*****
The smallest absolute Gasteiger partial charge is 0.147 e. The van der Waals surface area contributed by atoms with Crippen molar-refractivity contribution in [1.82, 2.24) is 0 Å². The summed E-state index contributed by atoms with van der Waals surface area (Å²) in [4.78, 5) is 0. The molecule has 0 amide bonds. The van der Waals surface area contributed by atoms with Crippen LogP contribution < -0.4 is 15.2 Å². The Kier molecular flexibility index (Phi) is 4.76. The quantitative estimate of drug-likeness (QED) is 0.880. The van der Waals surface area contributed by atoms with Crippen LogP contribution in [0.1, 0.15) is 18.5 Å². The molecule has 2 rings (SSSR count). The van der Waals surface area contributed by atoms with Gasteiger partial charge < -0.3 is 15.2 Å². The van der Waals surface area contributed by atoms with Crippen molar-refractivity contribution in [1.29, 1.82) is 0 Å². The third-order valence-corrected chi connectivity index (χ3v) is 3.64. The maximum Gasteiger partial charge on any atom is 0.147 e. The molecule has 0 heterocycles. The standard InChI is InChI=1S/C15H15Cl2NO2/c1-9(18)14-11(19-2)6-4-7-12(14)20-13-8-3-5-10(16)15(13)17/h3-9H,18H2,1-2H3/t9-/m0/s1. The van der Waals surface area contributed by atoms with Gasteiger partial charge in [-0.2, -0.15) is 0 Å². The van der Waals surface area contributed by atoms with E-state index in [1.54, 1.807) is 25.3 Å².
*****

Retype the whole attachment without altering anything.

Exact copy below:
The smallest absolute Gasteiger partial charge is 0.147 e. The van der Waals surface area contributed by atoms with Crippen molar-refractivity contribution in [1.82, 2.24) is 0 Å². The summed E-state index contributed by atoms with van der Waals surface area (Å²) in [4.78, 5) is 0. The molecule has 0 amide bonds. The van der Waals surface area contributed by atoms with Crippen LogP contribution < -0.4 is 15.2 Å². The Kier molecular flexibility index (Phi) is 4.76. The quantitative estimate of drug-likeness (QED) is 0.880. The van der Waals surface area contributed by atoms with Crippen LogP contribution in [0.1, 0.15) is 18.5 Å². The molecule has 2 rings (SSSR count). The van der Waals surface area contributed by atoms with Gasteiger partial charge < -0.3 is 15.2 Å². The van der Waals surface area contributed by atoms with Crippen molar-refractivity contribution in [1.29, 1.82) is 0 Å². The third-order valence-corrected chi connectivity index (χ3v) is 3.64. The maximum Gasteiger partial charge on any atom is 0.147 e. The molecule has 0 heterocycles. The standard InChI is InChI=1S/C15H15Cl2NO2/c1-9(18)14-11(19-2)6-4-7-12(14)20-13-8-3-5-10(16)15(13)17/h3-9H,18H2,1-2H3/t9-/m0/s1. The van der Waals surface area contributed by atoms with Gasteiger partial charge in [-0.2, -0.15) is 0 Å². The van der Waals surface area contributed by atoms with E-state index in [1.54, 1.807) is 25.3 Å².